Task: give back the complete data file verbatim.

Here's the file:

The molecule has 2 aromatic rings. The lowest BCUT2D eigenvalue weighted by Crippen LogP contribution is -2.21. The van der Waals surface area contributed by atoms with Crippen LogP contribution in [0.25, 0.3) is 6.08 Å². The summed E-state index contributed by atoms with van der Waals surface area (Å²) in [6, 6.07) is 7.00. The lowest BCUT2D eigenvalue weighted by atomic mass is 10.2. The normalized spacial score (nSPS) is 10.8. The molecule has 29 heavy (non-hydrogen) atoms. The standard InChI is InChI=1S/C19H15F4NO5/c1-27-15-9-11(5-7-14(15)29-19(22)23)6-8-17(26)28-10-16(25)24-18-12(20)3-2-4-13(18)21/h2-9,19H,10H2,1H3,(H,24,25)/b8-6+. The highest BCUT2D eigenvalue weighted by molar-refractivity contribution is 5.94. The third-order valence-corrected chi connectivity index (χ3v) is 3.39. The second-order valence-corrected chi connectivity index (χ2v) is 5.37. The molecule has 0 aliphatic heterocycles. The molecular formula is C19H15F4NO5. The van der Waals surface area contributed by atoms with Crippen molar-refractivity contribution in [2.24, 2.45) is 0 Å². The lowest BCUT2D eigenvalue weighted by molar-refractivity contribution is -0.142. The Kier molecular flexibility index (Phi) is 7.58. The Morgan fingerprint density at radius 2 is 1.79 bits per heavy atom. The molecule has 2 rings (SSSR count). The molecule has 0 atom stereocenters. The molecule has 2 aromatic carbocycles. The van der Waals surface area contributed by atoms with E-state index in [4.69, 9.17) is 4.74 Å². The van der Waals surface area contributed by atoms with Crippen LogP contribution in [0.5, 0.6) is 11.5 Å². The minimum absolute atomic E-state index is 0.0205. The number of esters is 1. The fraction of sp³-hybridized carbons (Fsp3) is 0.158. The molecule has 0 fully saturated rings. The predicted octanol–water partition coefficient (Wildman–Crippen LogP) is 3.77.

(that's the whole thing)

The molecule has 2 aromatic rings. The lowest BCUT2D eigenvalue weighted by Crippen LogP contribution is -2.21. The van der Waals surface area contributed by atoms with Crippen LogP contribution in [0.25, 0.3) is 6.08 Å². The summed E-state index contributed by atoms with van der Waals surface area (Å²) in [6, 6.07) is 7.00. The lowest BCUT2D eigenvalue weighted by atomic mass is 10.2. The normalized spacial score (nSPS) is 10.8. The molecule has 29 heavy (non-hydrogen) atoms. The standard InChI is InChI=1S/C19H15F4NO5/c1-27-15-9-11(5-7-14(15)29-19(22)23)6-8-17(26)28-10-16(25)24-18-12(20)3-2-4-13(18)21/h2-9,19H,10H2,1H3,(H,24,25)/b8-6+. The highest BCUT2D eigenvalue weighted by molar-refractivity contribution is 5.94. The third-order valence-corrected chi connectivity index (χ3v) is 3.39. The second-order valence-corrected chi connectivity index (χ2v) is 5.37. The molecule has 0 aliphatic heterocycles. The molecular formula is C19H15F4NO5. The van der Waals surface area contributed by atoms with Crippen molar-refractivity contribution in [2.24, 2.45) is 0 Å². The lowest BCUT2D eigenvalue weighted by molar-refractivity contribution is -0.142. The Kier molecular flexibility index (Phi) is 7.58. The Morgan fingerprint density at radius 2 is 1.79 bits per heavy atom. The molecule has 2 rings (SSSR count). The molecule has 0 atom stereocenters. The molecule has 2 aromatic carbocycles. The van der Waals surface area contributed by atoms with E-state index in [4.69, 9.17) is 4.74 Å². The van der Waals surface area contributed by atoms with Crippen LogP contribution in [0.5, 0.6) is 11.5 Å². The minimum absolute atomic E-state index is 0.0205. The number of esters is 1. The fraction of sp³-hybridized carbons (Fsp3) is 0.158. The molecule has 0 fully saturated rings. The predicted octanol–water partition coefficient (Wildman–Crippen LogP) is 3.77.